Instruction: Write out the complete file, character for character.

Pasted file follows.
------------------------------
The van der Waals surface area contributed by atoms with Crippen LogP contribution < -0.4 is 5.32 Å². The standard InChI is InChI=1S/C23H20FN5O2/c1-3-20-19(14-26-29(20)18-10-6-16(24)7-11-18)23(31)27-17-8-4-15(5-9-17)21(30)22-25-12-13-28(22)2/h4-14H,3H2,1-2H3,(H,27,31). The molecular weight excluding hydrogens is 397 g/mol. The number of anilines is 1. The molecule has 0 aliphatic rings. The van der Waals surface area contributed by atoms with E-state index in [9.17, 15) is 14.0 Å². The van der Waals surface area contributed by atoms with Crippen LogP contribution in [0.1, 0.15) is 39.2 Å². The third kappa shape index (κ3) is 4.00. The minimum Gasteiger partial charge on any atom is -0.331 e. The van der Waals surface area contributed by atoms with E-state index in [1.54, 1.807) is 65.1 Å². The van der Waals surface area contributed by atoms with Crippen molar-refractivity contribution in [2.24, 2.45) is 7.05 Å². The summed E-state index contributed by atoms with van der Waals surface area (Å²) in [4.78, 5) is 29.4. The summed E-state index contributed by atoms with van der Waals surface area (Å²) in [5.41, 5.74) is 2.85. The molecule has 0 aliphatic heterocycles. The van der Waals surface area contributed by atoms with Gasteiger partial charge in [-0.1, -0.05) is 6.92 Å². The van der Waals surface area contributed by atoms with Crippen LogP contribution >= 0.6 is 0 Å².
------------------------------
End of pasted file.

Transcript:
The van der Waals surface area contributed by atoms with Crippen LogP contribution < -0.4 is 5.32 Å². The standard InChI is InChI=1S/C23H20FN5O2/c1-3-20-19(14-26-29(20)18-10-6-16(24)7-11-18)23(31)27-17-8-4-15(5-9-17)21(30)22-25-12-13-28(22)2/h4-14H,3H2,1-2H3,(H,27,31). The molecular weight excluding hydrogens is 397 g/mol. The number of anilines is 1. The molecule has 0 aliphatic rings. The van der Waals surface area contributed by atoms with E-state index in [9.17, 15) is 14.0 Å². The van der Waals surface area contributed by atoms with Crippen LogP contribution in [0.1, 0.15) is 39.2 Å². The third kappa shape index (κ3) is 4.00. The minimum Gasteiger partial charge on any atom is -0.331 e. The van der Waals surface area contributed by atoms with E-state index in [1.54, 1.807) is 65.1 Å². The van der Waals surface area contributed by atoms with Crippen molar-refractivity contribution in [2.24, 2.45) is 7.05 Å². The summed E-state index contributed by atoms with van der Waals surface area (Å²) in [4.78, 5) is 29.4. The summed E-state index contributed by atoms with van der Waals surface area (Å²) in [5.41, 5.74) is 2.85. The molecule has 0 aliphatic heterocycles. The van der Waals surface area contributed by atoms with Gasteiger partial charge in [-0.1, -0.05) is 6.92 Å². The van der Waals surface area contributed by atoms with Crippen LogP contribution >= 0.6 is 0 Å².